The changing of water into wine at a wedding is the first miracle attributed to Jesus in St John’s Gospel (2:1-12). It took place in Cana in Galilee, understood to be close to Nazareth where Jesus grew up.

The occasion was a marriage to which Jesus, his mother and disciples were invited, suggesting that it probably was a family wedding. Indeed, Mary (who is not named) seemed at some level to be officially involved in the celebration since she took charge of things when the wine for the occasion unexpectedly ran out. This might have been due to the crowd being larger than expected or, perhaps, that things became quite festive and they ‘drunk the house dry’ …

In response to his mother’s intervention, Jesus miraculously turned the water in six stone vessels into the finest wine. This, the Gospel says, was the ‘first of the signs given by Jesus’. A ‘sign’ in this Gospel is a miracle that offers a glimpse into Jesus’ identity and reveals his ‘glory’. St John recounts seven of these signs in all, each one leading up to the final – and greatest – one of all: the death and resurrection of Jesus which Jesus called his ‘hour’.

The setting of a wedding for this miracle was no accident.  It was chosen to remind us that the promise made in the First Reading (Isaiah 62:1-5) – with its rich wedding imagery – was being fulfilled in the person of Jesus. Isaiah had promised to the Israelites living in exile (6th century BC) that they would be restored to their homeland and begin a new relationship with God:

You shall be called ‘My Delight’ and your land ‘The Wedded’; for the Lord takes delight in you and your land will have its wedding. Like a young man marrying a virgin so will the one who built you wed you, and as the bridegroom rejoices over the bride, so will your God rejoice over you.

The image of marriage is used frequently in the Bible to highlight God’s loving commitment to his people. God is portrayed as a faithful husband who never deserts us: we are God’s bride and when we are unfaithful, God remains the infatuated, love-struck and committed husband who will never abandon us. So byusing the setting of a wedding for Christ’s first ‘sign’ of his identity, St John was alluding to the young married couple at Cana being a sign of God being ‘wedded’ to his people through Jesus.

The traditional way for Jewish people to respond to God’s faithful love is to observe the Law of Moses. This contains the Terms of the Covenant or contract between them and God. In Christ’s time purification rites were an important feature of this Law. The large amounts of water in the stone jars for the wedding at Cana were not for drinking or for personal hygiene but for religious purification. You may recall (St Mark’s Gospel, ch.7) that Jesus was questioned why his disciples did not observe this rite before eating.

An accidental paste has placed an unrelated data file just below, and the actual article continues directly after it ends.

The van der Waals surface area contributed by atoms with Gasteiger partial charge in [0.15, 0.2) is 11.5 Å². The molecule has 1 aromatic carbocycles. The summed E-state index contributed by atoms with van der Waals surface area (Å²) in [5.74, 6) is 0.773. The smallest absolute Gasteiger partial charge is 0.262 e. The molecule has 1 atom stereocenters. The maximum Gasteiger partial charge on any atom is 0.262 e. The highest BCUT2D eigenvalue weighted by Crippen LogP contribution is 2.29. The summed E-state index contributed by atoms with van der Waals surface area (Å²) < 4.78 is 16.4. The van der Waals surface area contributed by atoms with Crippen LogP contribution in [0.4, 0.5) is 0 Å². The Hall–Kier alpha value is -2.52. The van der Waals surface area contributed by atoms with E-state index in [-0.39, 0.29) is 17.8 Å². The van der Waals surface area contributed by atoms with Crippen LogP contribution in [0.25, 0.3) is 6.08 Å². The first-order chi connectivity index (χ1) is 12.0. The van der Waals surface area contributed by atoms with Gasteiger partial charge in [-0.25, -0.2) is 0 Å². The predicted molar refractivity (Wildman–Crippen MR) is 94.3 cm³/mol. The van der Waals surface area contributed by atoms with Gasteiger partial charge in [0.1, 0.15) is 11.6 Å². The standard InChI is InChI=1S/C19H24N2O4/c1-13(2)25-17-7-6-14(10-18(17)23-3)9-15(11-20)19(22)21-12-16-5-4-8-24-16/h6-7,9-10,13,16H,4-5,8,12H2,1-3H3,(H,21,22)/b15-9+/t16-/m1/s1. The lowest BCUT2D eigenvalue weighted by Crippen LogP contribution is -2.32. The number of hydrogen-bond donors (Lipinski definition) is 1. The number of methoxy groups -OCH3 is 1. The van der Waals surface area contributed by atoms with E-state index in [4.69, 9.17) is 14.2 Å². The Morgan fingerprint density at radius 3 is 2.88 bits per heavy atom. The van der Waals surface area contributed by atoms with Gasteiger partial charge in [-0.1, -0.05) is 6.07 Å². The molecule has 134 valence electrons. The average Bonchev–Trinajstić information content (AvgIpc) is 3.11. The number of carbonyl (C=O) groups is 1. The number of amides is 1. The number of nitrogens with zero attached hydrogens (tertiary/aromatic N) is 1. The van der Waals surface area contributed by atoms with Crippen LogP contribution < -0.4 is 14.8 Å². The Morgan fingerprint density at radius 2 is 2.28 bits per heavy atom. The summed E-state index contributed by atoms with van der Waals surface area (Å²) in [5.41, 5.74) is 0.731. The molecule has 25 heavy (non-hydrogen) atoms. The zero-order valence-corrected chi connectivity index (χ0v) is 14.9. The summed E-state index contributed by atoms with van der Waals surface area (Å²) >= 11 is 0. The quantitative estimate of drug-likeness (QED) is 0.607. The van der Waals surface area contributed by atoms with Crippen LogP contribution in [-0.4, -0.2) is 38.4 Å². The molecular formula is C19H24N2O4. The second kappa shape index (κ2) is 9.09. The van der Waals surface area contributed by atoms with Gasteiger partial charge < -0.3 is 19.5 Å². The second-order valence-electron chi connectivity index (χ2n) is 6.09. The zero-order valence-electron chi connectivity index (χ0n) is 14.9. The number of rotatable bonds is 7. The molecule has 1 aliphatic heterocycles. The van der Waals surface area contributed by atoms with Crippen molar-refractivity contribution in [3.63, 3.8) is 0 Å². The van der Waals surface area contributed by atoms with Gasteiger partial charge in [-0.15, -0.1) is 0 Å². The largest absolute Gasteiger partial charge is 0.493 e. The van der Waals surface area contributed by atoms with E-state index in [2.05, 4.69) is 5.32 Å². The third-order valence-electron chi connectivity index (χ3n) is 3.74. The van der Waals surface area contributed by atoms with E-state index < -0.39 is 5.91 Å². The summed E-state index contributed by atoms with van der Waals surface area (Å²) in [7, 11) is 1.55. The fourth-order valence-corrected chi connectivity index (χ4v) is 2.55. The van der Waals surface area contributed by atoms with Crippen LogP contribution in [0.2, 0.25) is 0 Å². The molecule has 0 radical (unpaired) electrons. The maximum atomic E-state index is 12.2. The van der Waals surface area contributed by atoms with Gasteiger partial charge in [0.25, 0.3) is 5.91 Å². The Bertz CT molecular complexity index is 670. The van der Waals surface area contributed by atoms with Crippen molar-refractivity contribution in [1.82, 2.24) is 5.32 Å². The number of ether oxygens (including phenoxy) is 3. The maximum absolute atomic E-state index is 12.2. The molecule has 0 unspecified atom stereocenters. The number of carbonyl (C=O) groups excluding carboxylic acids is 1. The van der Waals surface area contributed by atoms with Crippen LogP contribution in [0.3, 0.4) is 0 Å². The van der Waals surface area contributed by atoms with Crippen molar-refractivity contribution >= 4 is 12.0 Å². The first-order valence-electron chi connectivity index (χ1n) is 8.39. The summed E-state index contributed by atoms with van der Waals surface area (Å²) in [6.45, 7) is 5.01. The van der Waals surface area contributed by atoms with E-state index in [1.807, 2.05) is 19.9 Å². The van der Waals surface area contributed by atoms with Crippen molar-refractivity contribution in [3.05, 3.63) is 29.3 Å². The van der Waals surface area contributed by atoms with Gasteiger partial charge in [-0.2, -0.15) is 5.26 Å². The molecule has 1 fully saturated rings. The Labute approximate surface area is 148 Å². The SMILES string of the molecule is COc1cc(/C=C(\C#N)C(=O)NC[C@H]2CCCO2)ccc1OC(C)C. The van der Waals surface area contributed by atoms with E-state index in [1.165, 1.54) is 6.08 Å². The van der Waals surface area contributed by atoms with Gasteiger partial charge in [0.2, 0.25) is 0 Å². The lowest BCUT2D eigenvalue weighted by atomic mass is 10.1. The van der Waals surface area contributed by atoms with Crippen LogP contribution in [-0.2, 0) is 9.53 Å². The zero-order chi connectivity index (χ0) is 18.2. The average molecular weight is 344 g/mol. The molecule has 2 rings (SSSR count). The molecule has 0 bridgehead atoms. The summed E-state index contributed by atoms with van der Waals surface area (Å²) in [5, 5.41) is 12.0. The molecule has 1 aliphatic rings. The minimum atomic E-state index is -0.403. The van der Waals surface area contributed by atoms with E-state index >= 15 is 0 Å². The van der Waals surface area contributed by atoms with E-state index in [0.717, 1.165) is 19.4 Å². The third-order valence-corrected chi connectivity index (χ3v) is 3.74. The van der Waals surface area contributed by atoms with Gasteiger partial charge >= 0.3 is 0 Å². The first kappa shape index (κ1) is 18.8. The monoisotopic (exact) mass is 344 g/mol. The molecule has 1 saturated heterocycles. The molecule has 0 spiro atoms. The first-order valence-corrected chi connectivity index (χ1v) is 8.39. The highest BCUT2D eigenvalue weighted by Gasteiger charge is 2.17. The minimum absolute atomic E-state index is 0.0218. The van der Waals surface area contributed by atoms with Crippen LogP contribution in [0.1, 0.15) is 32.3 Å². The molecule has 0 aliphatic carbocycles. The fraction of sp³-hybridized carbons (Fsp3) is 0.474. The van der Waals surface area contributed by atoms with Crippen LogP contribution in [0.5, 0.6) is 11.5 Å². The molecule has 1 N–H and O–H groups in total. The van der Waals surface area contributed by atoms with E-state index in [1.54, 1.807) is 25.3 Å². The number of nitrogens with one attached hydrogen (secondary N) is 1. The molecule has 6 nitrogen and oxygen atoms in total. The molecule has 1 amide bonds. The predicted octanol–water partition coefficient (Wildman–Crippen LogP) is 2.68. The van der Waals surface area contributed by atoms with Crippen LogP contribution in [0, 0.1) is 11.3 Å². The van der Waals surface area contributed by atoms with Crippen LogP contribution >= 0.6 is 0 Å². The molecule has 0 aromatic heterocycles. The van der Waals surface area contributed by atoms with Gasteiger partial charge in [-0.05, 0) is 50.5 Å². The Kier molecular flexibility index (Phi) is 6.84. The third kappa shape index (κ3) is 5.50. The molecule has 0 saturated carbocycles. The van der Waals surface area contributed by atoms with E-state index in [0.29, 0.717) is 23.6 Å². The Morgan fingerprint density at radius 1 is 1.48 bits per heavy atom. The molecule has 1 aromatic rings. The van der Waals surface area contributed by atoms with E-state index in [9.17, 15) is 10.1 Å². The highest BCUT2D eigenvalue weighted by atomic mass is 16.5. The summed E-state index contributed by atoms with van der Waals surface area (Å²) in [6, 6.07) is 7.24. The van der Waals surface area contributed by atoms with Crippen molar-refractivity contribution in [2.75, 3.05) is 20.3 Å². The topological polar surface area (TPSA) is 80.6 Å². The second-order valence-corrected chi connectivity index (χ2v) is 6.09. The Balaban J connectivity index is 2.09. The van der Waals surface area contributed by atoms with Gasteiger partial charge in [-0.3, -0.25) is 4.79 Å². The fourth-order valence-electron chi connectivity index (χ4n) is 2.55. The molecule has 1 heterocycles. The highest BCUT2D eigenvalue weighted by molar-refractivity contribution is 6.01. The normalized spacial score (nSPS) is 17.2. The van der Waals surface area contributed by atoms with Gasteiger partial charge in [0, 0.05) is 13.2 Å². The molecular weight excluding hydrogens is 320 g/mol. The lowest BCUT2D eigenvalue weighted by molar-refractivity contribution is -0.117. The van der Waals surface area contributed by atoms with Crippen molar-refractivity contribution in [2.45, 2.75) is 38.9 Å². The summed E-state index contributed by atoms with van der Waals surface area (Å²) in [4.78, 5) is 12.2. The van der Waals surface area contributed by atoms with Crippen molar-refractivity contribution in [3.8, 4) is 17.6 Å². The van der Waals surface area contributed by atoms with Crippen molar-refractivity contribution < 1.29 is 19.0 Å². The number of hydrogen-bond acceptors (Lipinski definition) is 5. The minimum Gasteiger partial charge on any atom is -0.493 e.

In transforming this purification water into wine, Jesus was signifying that what the water stood for was no longer necessary. People were now to respond to God’s love not through minor rituals but through the person and teaching of Jesus. He was the ‘new wine’, infinitely superior to the ‘old wine’ of an exhausted Judaism, that God was offering to humankind. Hence, the declaration of the steward to the bridegroom:

People generally serve the best wine first and keep the cheaper sort till the guests have had plenty to drink; but you have kept the best wine until now.’


How might we respond to this Gospel story?

The first way, perhaps, if you are married, is to be aware of how in the Church your care for each other is a sign of God’s care for us. Of course not all relationships and marriages survive and people – for good reasons – have to part. But for those who have been able to stick it out and survive the difficult times along the way, your persistence and continued devotion to each other is a reminds of how God persists and sticks by us.

The second is for us to respond to what Mary told the steward: ‘do whatever he [Jesus] tells you’. Doing what the Lord tells or teaches us – isn’t this the goal and struggle of the whole Christian life?  So we might ask if there is anything in particular we think Christ might be asking you or me to do today – and, if so, what’s stopping us, especially if we remember, as the Angel Gabriel told Mary at the Annunciation, ‘nothing is impossible to God’?

Michael Campion
Holy Name, Jesmond
20 January 2019

PS: In the Middle Ages Our Lady was often presented in art as holding in her arms the infant Jesus clutching a bunch of grapes, a reference to her presence at Christ’s first miracle at Cana. Later in the same Gospel, Mary is present at Calvary when blood and water flow from his side.


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